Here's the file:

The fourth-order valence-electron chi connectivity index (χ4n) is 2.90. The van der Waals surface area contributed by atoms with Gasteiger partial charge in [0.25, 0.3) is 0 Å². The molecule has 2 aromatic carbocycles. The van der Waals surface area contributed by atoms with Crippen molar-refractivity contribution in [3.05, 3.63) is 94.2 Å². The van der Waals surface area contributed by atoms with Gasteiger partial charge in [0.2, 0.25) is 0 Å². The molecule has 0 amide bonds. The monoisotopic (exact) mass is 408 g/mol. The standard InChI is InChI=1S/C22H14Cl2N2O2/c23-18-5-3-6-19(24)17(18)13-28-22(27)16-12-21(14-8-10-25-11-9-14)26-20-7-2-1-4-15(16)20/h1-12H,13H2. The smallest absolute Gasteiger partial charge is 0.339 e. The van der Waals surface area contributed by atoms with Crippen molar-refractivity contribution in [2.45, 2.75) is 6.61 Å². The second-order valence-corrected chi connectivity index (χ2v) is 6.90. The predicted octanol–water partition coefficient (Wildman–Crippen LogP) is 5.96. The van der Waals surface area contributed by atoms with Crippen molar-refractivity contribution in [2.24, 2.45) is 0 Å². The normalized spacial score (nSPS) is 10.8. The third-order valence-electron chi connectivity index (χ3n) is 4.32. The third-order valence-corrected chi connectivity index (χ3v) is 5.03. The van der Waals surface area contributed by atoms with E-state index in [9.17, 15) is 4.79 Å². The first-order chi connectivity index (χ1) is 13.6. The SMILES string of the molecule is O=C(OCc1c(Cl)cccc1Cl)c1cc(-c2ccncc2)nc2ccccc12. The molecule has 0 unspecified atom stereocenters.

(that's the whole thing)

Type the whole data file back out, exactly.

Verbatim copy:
The fourth-order valence-electron chi connectivity index (χ4n) is 2.90. The van der Waals surface area contributed by atoms with Gasteiger partial charge in [0.25, 0.3) is 0 Å². The molecule has 2 aromatic carbocycles. The van der Waals surface area contributed by atoms with Crippen molar-refractivity contribution in [3.05, 3.63) is 94.2 Å². The van der Waals surface area contributed by atoms with Gasteiger partial charge in [0.2, 0.25) is 0 Å². The molecule has 0 amide bonds. The monoisotopic (exact) mass is 408 g/mol. The standard InChI is InChI=1S/C22H14Cl2N2O2/c23-18-5-3-6-19(24)17(18)13-28-22(27)16-12-21(14-8-10-25-11-9-14)26-20-7-2-1-4-15(16)20/h1-12H,13H2. The smallest absolute Gasteiger partial charge is 0.339 e. The van der Waals surface area contributed by atoms with Crippen molar-refractivity contribution in [2.45, 2.75) is 6.61 Å². The second-order valence-corrected chi connectivity index (χ2v) is 6.90. The predicted octanol–water partition coefficient (Wildman–Crippen LogP) is 5.96. The van der Waals surface area contributed by atoms with Crippen molar-refractivity contribution in [2.24, 2.45) is 0 Å². The normalized spacial score (nSPS) is 10.8. The third-order valence-electron chi connectivity index (χ3n) is 4.32. The third-order valence-corrected chi connectivity index (χ3v) is 5.03. The van der Waals surface area contributed by atoms with E-state index in [9.17, 15) is 4.79 Å². The first-order chi connectivity index (χ1) is 13.6. The SMILES string of the molecule is O=C(OCc1c(Cl)cccc1Cl)c1cc(-c2ccncc2)nc2ccccc12. The molecule has 0 unspecified atom stereocenters.